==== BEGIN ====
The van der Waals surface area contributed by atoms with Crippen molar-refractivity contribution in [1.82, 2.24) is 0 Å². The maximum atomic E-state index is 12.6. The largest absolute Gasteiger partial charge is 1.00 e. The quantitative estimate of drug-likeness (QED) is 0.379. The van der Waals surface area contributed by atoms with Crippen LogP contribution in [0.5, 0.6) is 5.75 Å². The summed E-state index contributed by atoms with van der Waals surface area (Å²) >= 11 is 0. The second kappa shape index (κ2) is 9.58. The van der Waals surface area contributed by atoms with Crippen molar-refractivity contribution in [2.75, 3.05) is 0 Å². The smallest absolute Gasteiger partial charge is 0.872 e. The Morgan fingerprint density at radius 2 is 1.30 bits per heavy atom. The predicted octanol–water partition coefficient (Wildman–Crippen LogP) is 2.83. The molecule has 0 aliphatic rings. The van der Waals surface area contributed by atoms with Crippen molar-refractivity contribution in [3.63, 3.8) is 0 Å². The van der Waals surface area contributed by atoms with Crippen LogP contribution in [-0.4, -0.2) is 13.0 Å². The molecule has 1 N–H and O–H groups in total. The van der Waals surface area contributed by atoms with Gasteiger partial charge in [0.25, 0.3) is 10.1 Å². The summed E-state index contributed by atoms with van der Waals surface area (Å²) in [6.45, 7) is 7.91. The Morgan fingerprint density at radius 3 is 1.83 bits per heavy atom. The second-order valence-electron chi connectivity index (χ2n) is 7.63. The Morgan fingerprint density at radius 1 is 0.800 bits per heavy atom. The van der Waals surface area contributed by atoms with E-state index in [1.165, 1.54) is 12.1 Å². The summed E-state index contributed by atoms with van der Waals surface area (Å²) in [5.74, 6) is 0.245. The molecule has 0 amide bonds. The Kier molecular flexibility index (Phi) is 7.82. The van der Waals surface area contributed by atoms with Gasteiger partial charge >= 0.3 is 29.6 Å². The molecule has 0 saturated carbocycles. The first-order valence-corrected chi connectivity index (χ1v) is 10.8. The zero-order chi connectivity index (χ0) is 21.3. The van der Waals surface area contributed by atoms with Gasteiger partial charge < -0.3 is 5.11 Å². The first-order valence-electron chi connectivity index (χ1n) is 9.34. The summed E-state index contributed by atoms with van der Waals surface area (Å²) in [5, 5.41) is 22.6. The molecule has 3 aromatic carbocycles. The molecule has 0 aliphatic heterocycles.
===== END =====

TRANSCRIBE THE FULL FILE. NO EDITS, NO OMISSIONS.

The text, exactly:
The van der Waals surface area contributed by atoms with Crippen molar-refractivity contribution in [1.82, 2.24) is 0 Å². The maximum atomic E-state index is 12.6. The largest absolute Gasteiger partial charge is 1.00 e. The quantitative estimate of drug-likeness (QED) is 0.379. The van der Waals surface area contributed by atoms with Crippen LogP contribution in [0.5, 0.6) is 5.75 Å². The summed E-state index contributed by atoms with van der Waals surface area (Å²) >= 11 is 0. The second kappa shape index (κ2) is 9.58. The van der Waals surface area contributed by atoms with Crippen molar-refractivity contribution in [2.75, 3.05) is 0 Å². The smallest absolute Gasteiger partial charge is 0.872 e. The Morgan fingerprint density at radius 2 is 1.30 bits per heavy atom. The predicted octanol–water partition coefficient (Wildman–Crippen LogP) is 2.83. The molecule has 0 aliphatic rings. The van der Waals surface area contributed by atoms with Crippen molar-refractivity contribution in [3.63, 3.8) is 0 Å². The van der Waals surface area contributed by atoms with Crippen LogP contribution in [-0.4, -0.2) is 13.0 Å². The molecule has 1 N–H and O–H groups in total. The van der Waals surface area contributed by atoms with Gasteiger partial charge in [0.25, 0.3) is 10.1 Å². The summed E-state index contributed by atoms with van der Waals surface area (Å²) in [6.45, 7) is 7.91. The Morgan fingerprint density at radius 3 is 1.83 bits per heavy atom. The second-order valence-electron chi connectivity index (χ2n) is 7.63. The Morgan fingerprint density at radius 1 is 0.800 bits per heavy atom. The van der Waals surface area contributed by atoms with E-state index in [1.165, 1.54) is 12.1 Å². The summed E-state index contributed by atoms with van der Waals surface area (Å²) in [5.74, 6) is 0.245. The molecule has 0 amide bonds. The Kier molecular flexibility index (Phi) is 7.82. The van der Waals surface area contributed by atoms with Gasteiger partial charge >= 0.3 is 29.6 Å². The molecule has 0 saturated carbocycles. The first-order valence-corrected chi connectivity index (χ1v) is 10.8. The zero-order chi connectivity index (χ0) is 21.3. The van der Waals surface area contributed by atoms with Gasteiger partial charge < -0.3 is 5.11 Å². The first-order valence-electron chi connectivity index (χ1n) is 9.34. The summed E-state index contributed by atoms with van der Waals surface area (Å²) in [5, 5.41) is 22.6. The molecule has 3 aromatic carbocycles. The molecule has 0 aliphatic heterocycles.